Complex health service problems must not be overlooked

Analysis: Overcrowding and waiting lists are difficult to fix, but best practice can help

“The chaos has far-reaching consequences. Patients are getting sicker, and some are dying, because they can’t get the treatment they need, when they need it.”

“The chaos has far-reaching consequences. Patients are getting sicker, and some are dying, because they can’t get the treatment they need, when they need it.”

 

Last month finally saw street protests about the state of our health service.

Yet the reason hundreds spontaneously gathered outside Department of Health headquarters in Dublin on a weekday afternoon had nothing to do with the long waiting lists and delays in treatment which are the single biggest failing of the system.

What motivated ordinary people to demonstrate was a concern over possible religious interference in the running of the new national maternity hospital, not the months and years family or friends spend waiting to access a hospital bed.

The contrast between the spontaneous protest over the maternity hospital, and the lack of public outcry over waiting lists, could not be more stark. People clearly feel they can do more to influence decisions on future services than they can about current logjams.

But ignoring the problem, simply because it is so hard to resolve, doesn’t mean it will go away. In fact, as the latest figures show, waiting lists are getting longer.

Meanwhile, overcrowding in hospital emergency departments is also worse than ever. Despite all the initiatives and taskforces of the past year, trolley numbers were up in the first four months of this year over 2016.

Consequences

This chaos has far-reaching consequences. Patients are getting sicker, and some are dying, because they can’t get the treatment they need, when they need it. Highly paid surgeons are left to twiddle their thumbs because operating theatres are closed due to staff shortages. The chaos and unpredictability of an overburdened system drives talented staff abroad – leading to more gaps in services. The system is grinding to a halt.

Anyone who saw RTÉ’s Living on the List documentary in January knows this; they probably knew it already, as a patient, or the carer of a family member waiting for treatment. And yet the problem worsens.

We now have “pre-waiting lists” and “hidden waiting lists” in addition to the usual queues, and all of them continue to lengthen.

This is in spite of the fact that, for the first time in a decade, serious amounts of extra money are now available for the health service.

Budget 2017 provided for €20 million to be provided to the National Treatment Purchase Fund (NTPF) this year for the treatment of long-waiting patients, rising to €55 million in 2018.

Some €5 million of this funding is already on stream to pay for more than 2,000 day-case procedures, which were due to start in March.

Period of change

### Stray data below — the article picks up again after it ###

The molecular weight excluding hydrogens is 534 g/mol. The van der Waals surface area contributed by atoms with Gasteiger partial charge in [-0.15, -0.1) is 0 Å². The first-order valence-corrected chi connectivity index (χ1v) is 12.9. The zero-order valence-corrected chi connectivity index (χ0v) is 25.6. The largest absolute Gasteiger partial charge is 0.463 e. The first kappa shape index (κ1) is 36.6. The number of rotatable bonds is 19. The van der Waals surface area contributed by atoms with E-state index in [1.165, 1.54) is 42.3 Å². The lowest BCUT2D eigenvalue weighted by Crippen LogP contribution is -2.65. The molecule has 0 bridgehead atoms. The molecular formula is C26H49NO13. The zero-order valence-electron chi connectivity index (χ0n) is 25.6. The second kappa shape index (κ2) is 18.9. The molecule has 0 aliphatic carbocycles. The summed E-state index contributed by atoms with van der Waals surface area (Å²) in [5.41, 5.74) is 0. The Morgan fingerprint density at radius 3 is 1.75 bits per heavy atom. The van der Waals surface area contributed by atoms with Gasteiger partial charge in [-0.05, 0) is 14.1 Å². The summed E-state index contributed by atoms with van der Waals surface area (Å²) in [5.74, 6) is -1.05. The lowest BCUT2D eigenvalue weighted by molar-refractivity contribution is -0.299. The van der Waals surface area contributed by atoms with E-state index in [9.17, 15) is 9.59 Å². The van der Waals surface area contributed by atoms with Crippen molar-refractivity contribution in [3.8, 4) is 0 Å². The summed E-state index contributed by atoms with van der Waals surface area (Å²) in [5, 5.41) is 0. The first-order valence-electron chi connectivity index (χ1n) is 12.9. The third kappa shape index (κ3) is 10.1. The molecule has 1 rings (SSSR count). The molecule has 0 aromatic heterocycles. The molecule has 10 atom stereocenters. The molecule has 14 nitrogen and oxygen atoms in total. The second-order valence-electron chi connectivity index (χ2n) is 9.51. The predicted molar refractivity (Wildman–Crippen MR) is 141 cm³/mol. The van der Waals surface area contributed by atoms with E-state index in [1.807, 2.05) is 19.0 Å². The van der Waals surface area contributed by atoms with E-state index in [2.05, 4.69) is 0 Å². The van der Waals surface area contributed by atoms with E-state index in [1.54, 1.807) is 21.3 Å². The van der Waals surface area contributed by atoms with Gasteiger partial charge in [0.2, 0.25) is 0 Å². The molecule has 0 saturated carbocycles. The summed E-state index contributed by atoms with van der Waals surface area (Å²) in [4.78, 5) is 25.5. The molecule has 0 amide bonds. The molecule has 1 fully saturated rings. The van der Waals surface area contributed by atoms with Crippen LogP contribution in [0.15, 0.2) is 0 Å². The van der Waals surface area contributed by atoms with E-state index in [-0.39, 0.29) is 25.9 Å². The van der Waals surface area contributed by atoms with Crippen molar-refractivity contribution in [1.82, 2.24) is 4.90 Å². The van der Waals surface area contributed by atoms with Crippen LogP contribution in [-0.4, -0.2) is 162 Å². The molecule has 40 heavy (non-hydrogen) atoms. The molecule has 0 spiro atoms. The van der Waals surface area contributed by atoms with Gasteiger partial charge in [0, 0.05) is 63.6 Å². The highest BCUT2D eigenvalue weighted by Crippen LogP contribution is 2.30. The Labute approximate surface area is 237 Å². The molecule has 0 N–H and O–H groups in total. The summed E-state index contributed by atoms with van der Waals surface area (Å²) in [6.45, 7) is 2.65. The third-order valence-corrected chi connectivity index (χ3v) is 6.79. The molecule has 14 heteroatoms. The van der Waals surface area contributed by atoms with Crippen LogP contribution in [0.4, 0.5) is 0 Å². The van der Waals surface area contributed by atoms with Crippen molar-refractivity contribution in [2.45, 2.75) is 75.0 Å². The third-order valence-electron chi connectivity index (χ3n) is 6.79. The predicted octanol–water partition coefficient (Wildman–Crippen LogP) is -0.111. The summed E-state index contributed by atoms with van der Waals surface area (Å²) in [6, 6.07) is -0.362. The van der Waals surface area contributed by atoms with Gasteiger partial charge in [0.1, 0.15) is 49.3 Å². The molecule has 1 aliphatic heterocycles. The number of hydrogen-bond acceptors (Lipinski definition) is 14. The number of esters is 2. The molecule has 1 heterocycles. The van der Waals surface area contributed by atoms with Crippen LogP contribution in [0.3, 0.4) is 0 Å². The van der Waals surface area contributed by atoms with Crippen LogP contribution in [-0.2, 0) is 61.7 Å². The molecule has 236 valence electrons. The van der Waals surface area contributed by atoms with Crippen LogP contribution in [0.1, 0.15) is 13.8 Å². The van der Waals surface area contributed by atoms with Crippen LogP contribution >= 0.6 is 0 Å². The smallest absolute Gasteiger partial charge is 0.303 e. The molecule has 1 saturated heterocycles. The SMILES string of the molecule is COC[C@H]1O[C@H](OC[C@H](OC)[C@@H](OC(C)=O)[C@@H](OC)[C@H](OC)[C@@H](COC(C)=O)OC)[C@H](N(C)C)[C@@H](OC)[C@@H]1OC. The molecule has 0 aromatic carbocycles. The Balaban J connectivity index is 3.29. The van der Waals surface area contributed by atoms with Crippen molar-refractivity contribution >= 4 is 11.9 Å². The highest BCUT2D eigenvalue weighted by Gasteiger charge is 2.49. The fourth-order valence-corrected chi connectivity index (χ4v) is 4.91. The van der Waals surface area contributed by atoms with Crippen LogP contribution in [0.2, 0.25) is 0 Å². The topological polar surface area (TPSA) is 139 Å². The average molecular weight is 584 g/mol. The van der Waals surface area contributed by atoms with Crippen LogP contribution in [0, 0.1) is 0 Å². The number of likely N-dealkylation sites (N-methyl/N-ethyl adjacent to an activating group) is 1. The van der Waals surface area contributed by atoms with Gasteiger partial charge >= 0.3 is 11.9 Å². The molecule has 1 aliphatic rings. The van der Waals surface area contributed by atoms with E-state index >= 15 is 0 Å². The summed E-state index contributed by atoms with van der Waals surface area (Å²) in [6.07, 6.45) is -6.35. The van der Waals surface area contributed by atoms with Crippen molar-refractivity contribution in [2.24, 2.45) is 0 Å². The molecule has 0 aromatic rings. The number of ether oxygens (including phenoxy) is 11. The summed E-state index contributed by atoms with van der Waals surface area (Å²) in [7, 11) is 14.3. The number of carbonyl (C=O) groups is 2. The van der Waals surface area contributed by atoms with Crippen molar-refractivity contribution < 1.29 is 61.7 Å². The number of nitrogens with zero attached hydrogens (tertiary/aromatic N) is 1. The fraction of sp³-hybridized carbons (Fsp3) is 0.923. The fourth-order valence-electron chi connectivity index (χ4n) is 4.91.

The NTPF’s role in treating patients on waiting lists was scrapped in 2011, only to be restored last year. Its new responsibilities coincide with a period of change within the organisation, with the departure of key senior staff and the arrival this week of a new chief executive, Liam Sloyan.

It seems likely the extra money will lead to some improvement in the figures later in the year, but experience tells us this impact will be cosmetic. Outsourcing waiting lists to the private sector doesn’t work in the long-term; once funding dries up, the lists soar again.

Minister for Health Simon Harris has been, to use Micheál Martin’s mis-phrase in the Dáil this week, “a rabbit caught in the headlines”. Initially, he ploughed resources into cutting the number of patients whose discharge from hospital was being delayed by a lack of step-down beds. The delayed discharge figure fell alright, but trolley numbers went in the wrong direction. That caused massive overcrowding in many emergency departments and forced the cancellation of elective surgery.

When the misery of people on the waiting list hit our television screens, Mr Harris pointed the finger at the HSE – “they are in charge of operations” – much to the annoyance of its senior managers.

The Minister has repeatedly demanded accountability from health managers but has yet to use the big stick he threatens to wave around. This is in spite of the fact that both the waiting list and trolley problems are concentrated in a small number of under-performing hospitals.

Trolley numbers, for example, have plummeted in Dublin while soaring in places like Limerick, Clonmel and Cork. Some hospital groups are redirecting long waiting patients to other facilities for treatment, with positive results, while in other parts of the country lists grow like topsy. We wouldn’t have half the problems we do if best practice was extended nationwide.

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